The One where Hello Kitty Turns Angry

Risa Wataya, Kawaisoudane? (Japanese 2011) Pauvre Petite Chose (French 2015)

At first glance it’s a very light book, perhaps even a bit shallow. Julie is a Japanese young woman, employed at a department store selling luxury clothing, who is both ambitious and naive. When her boyfriend, a Japanese raised in the US, announces to her that his ex- is moving in with him, because she has no job and no money for the rent anymore, she raises her eyebrows but eventually comes round to it, because he assures that there’s nothing between them anymore, and that Westerners are cool with it.

She sure doesn’t like it, but she likes even less the prospect of rocking the boat because she loves him, or so she thinks. She doesn’t want him to think she’s uncool and a traditionally uptight, provincial Japanese girl, when he’s supposed to know the ways of the (Western) world. They each keep their own studio, but Julie still believe that he prefers her over his ex. Unless… Doubts and confusion gnaw at her until she can’t avoid confrontation anymore.

I thought I would finish reading within just a few hours, but in the middle of the novel I though “wow, it’s so clever!” and decided to slow down. Risa Wataya packs a lot within this short, short plot (142 pages). Economic uncertainty, job pressure, mindless sexist routines of female jobs, love disappointment, ambition and self-improvement at the cost of denying her own personality, self-doubt, broad cultural considerations brushed up with lots of humor.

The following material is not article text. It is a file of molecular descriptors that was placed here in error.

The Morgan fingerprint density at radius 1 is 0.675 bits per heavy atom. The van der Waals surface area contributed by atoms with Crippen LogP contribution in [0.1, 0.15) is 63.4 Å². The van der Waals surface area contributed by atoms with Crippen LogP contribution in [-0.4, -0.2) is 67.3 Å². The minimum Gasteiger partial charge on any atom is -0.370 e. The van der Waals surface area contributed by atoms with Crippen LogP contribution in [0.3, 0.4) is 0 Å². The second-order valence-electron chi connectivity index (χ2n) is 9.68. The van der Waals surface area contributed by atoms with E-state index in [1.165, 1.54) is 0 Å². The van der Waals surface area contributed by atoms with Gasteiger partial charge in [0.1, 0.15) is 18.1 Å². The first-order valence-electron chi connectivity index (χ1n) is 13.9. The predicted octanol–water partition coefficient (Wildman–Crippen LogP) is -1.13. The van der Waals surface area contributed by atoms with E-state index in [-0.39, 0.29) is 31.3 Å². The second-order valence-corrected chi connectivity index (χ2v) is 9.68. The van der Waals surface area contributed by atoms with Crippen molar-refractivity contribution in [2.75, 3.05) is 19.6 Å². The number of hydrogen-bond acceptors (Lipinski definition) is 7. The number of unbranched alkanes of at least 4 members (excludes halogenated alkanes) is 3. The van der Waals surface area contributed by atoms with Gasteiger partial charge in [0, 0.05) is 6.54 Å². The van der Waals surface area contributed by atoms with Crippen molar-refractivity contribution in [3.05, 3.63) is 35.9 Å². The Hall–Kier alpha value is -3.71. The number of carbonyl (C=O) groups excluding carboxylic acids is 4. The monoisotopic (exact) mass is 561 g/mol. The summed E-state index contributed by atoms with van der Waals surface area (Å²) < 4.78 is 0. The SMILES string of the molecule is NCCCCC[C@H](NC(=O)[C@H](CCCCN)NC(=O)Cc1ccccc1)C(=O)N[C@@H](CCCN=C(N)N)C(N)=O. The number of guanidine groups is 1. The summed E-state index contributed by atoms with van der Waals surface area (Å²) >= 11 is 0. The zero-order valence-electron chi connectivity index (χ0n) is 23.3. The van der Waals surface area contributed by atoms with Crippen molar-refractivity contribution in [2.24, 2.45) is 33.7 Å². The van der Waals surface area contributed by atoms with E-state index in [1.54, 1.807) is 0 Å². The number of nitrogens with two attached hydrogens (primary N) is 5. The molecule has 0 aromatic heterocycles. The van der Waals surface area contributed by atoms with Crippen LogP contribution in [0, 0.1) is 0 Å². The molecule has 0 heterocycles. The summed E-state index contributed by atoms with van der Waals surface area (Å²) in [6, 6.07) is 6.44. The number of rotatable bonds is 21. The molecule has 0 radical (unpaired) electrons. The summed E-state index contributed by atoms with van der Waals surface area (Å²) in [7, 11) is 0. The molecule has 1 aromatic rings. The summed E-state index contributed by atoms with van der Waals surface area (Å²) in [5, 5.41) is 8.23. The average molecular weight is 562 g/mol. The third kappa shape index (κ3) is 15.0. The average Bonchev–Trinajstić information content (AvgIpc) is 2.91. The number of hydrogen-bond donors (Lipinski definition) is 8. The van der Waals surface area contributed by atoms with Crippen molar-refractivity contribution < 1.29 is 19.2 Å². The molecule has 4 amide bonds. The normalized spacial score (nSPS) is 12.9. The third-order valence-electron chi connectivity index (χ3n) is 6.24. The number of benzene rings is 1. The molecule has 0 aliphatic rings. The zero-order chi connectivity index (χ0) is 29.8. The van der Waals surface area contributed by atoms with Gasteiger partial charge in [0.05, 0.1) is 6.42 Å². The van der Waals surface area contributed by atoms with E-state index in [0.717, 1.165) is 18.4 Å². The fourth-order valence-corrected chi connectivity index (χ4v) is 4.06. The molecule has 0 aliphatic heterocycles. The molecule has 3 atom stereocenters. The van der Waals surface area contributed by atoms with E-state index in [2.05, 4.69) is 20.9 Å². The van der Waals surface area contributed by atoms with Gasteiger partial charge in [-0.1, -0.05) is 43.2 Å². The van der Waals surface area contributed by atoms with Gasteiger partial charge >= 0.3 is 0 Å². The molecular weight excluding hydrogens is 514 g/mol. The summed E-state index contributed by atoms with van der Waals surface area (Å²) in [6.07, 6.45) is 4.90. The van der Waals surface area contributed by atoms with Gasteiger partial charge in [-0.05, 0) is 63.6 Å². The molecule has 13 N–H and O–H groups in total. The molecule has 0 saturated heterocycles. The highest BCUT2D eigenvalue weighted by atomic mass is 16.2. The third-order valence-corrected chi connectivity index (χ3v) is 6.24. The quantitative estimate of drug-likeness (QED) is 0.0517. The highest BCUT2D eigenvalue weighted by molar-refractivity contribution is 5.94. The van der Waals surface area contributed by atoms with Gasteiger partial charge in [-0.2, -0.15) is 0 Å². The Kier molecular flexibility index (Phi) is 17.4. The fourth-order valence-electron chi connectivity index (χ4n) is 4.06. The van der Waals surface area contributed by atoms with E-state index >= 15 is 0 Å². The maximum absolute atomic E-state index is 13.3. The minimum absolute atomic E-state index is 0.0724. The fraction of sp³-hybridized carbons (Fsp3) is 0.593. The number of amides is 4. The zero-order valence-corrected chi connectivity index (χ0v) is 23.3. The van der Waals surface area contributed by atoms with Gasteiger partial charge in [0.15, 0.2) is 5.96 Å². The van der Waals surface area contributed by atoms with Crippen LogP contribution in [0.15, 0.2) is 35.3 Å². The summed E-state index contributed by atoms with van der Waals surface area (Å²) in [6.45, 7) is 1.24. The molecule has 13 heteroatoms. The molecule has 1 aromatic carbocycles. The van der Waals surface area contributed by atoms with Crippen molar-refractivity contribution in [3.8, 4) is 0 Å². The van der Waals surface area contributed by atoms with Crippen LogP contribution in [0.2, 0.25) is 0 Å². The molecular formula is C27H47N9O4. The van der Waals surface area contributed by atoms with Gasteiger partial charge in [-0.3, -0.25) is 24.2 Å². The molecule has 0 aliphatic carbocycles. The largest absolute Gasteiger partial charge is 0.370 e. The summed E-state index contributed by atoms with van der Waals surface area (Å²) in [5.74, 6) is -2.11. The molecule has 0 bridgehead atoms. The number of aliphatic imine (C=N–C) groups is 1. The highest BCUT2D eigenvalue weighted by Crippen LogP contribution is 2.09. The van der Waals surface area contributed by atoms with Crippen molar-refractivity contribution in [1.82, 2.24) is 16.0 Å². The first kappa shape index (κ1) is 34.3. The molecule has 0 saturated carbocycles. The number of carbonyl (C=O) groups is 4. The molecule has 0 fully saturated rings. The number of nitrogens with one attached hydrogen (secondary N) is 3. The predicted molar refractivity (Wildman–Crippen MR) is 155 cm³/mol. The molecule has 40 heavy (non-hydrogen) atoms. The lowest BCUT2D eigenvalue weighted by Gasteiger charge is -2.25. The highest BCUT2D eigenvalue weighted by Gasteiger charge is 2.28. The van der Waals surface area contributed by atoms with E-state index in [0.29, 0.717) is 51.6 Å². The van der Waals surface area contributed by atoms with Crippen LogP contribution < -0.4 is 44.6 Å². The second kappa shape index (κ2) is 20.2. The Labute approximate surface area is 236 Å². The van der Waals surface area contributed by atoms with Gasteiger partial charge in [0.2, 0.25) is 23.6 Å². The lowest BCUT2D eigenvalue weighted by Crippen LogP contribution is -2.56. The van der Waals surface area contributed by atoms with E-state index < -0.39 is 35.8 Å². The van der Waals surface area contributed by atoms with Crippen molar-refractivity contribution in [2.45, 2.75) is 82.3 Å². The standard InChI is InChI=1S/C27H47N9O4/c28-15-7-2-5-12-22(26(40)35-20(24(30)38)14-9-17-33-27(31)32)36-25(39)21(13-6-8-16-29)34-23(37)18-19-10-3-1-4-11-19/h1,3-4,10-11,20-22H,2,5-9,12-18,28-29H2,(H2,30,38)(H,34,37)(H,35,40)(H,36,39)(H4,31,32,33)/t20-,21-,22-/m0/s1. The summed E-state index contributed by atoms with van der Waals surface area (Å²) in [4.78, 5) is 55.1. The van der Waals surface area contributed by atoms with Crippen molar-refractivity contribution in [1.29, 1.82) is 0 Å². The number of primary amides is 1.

Risa Wataya has received the Akutagawa prize when she was only 19, in 2003, and the Kenzaburo Oe prize for this very novel. While the main character is typically Japanese, the theme of the social pressure to conform is quite universal.

I don’t speak Japanese, but I saw that the original title Kawaisodane has been translated into different ideas that are slightly different. One is “isn’t she pitiful?”, which could equally refer to Julie or to the jobless ex-girlfriend. Another is “isn’t it a pity?”, and the French one is literally “Poor little thing”. In French depending on the tone the interpretation can range from pity to snarky to complete contempt. Another funny thing to contemplate is the difference between the French cover (where poor Julie is starting to find it not so funny anymore) and the original Japanese cover, where everything is just a cute (cutesy) world of girly fashion and flowers, the perfect world Julie aspires to.

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One thought on “The One where Hello Kitty Turns Angry

  1. Oh, I like the sound of this one… trust Japanese literature to find a way of being subversive under the veneer of cutesiness. Additional sound similarity between kawaiso (pitiful) and kawaii (which means cute), which is perhaps intended by the author.

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